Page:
I did not grow up reading Urdu. I grew up with several different genres of Hindi, Hindustani, ghareluu, household Urdu. Bambaiya, the pastiche Cockney of the city in which I spent my childhood; which I have come, as an academic, to see as a language. Hindi, the language whose sounds filled announcements with a vocabulary that felt insistently regulatory, the mandated sarkari voice of the state. Hindustani, my nani’s Agra rhythms, and Urdu, the language in which my mosa, who had hung out with scriptwriters and poets in his slightly wilder younger days, recited shai’rii. But I never learned to read Urdu. I wanted to. However in Mumbai, Bombay as it was known then, I had to be Muslim, I was told, to learn to read Urdu. So when I came to the flowing letters of naskh and nastaliq as a graduate student in the US, it felt as though I had managed something special, managed to hold in my hands a desire that I had not been allowed. In some ways, reading and writing Urdu meshed the oddly unfamiliar/familiar in a rich closeness. Familiar in that many people who grew up in my grandparent’s generation learnt their words in those scripts. Unfamiliar in that, like so many other Indians whose nostalgia for poetry, for ghazal, pulls them to want to read Urdu, its alphabet was not a set of letters that sat without notice in my daily habits. As I studied Urdu, poetry came along, the lambent lingering of verbs that collapsed love. Urdu offered me negotiations with worlds I was now permitted to inhabit. But when I met Ghalib through Frances Pritchett and Shamsur Rehman Farooqi; entered the smallish universe of Urdu in the US academy; read The Annual of Urdu Studies; the essays penned by C.M. Naim and translations by Muhammad Umar Memon; and finally began my slow parsing of the poet Miraji’s oeuvre; those worlds opened into the literary, with the stark angles and gentle curls of lyrics, love that refused to go out.

With Urdu I came to understand the byways of the politics of the poetic in places that were not India. Urdu has come to belong to mushairaas here, in the US where I live, gifted with life by people who wax lyrical. But what are the other routes through which Urdu has travelled? What is its safar naamah? Where does it lodge, rest for a while, as a guest, as a visitor or as something that has found a home? Where has it found its habitation? For someone like me, an academic, a translator, someone who asks questions along the sometimes contorted byways of the philosophical, to work in Urdu, to return to Urdu constantly, is also to imagine Urdu with lovely colleagues, such as Mehr Farooqi, who came to inhabit its contours very differently than I.

I am not an Urdu scholar in the conventional sense. In other words, as I have indicated already, not all my work or teaching is in or on Urdu. And this is certainly true of many scholars here who work on, about and around Urdu. But Urdu poetry, essays and philosophical intuitions are the circuit through which much of my work travels and Urdu insinuates itself into my teaching practice. In other words, everything I do comes to me through Urdu. What exactly does that mean? And why is this the case? What is the place that Urdu occupies in the US academy?

Urdu is not instrumental for me. By instrumental I mean something very specific. Many scholars teaching and conducting research in the US learn Urdu to find something out. They read contemporary Pakistani papers such as Jang, to learn something about the post-Partition politics, to talk to communities in Mumbai for a history of Muhammad Ali Road, or perhaps sift through magazines such as Salaa-e-Aam, published in Delhi, to understand literary conversations conducted in the early 20th century. Urdu is a means to an end. Urdu, the language, becomes the conduit through which such intellectuals reach towards something else. Urdu is a language of access to facts or information; one could almost speak of Urdu as information technology. Texts, interviews, pamphlets are mined, scavenged, sourced, become reservoirs of information. Urdu, the language that codes the necessary facts. The result: writing, thinking, imagining from disciplines such as literature, history, politics, anthropology that refer to Urdu sources, use them, turn them into something else. The language is ancillary to disciplinary conventions.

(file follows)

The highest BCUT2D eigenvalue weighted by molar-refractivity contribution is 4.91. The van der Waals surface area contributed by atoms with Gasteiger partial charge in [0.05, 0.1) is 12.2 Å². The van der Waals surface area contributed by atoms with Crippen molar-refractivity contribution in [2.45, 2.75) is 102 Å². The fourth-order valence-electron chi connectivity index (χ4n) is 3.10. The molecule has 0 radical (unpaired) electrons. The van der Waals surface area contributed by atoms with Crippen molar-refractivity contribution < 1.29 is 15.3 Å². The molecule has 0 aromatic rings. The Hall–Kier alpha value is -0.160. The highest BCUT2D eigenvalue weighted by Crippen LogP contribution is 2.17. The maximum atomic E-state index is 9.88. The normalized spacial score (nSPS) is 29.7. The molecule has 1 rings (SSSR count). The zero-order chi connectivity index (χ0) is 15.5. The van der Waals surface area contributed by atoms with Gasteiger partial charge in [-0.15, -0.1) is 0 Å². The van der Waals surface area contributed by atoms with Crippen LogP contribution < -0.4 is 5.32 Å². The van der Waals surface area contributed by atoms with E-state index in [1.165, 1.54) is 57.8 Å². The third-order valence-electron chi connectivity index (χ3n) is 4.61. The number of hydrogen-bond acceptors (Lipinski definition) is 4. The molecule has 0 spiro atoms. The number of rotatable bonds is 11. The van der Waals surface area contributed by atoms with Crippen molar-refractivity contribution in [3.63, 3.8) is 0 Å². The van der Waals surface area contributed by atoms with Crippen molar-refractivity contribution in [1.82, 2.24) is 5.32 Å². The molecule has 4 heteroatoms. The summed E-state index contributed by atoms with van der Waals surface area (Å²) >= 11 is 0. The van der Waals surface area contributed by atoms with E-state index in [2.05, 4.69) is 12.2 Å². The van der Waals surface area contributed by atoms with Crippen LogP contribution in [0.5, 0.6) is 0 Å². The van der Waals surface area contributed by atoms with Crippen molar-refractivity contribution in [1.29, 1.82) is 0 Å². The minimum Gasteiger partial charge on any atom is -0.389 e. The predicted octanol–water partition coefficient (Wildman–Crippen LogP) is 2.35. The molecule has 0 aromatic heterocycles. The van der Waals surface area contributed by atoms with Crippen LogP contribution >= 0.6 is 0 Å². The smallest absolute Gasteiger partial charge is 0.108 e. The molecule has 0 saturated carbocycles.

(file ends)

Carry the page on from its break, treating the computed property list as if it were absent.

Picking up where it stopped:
Yet another group of scholars are those housed in Urdu studies, whose work sits squarely inside Urdu. They open Urdu up to readers that might not know the language and the literary forms that have come to life through it. Though some of them might write in English, their intellectual silsilah is primarily that of Urdu. Departments of area studies provide a home for intellectuals who live this world.

But Urdu is not taught as widely in the United States as it might be. Because Urdu is not a field with enormous purchase in academic institutions, it offers the ideal place through which the double bind of love might catch hold. Urdu Studies is not completely hamstrung into the disciplinary desires that demand that scholars follow a strictly sanctioned set of practices. Expectations, which when they are followed assiduously and taught in fixed ways train people, organise them to teach, learn and research in the conventions of disciplines. Urdu is unusual in that it hasn’t grown these sorts of tentacles, so its worth is still embedded in pleasure. Researchers and teachers come to Urdu, as a colleague working in Russian did, by watching a movie whose poetry just moves them. Students might come to it, as they did in my class, or they do in classes on translation, or in classes about poetry that Mehr Farooqi teaches, wanting to learn the music of the verse. That pleasure enables and reaches for another way of imagining, of dreaming in research and through teaching. We might want to call this raastaa, this path of practice, a poetics of pedagogy. A silsilah that grows out of the josh of poetry and offers the best that aesthetic learning might permit: “ishq par zor nahiin,” says the poet Ghalib. We imagine that we manage the routes that learning might traverse, but learning, like love, slips in unwitting, dumps us into places we cannot envision and refuses to go away. Urdu, perhaps the beloved, perhaps its pathway.

Geeta Patel is associate professor, Middle Eastern & South Asian Languages & Cultures and Women, Gender & Sexuality at the University of Virginia. She has authored Lyrical Movements, Historical Hauntings: Gender, Colonialism and Desire in Miraji’s Urdu Poetry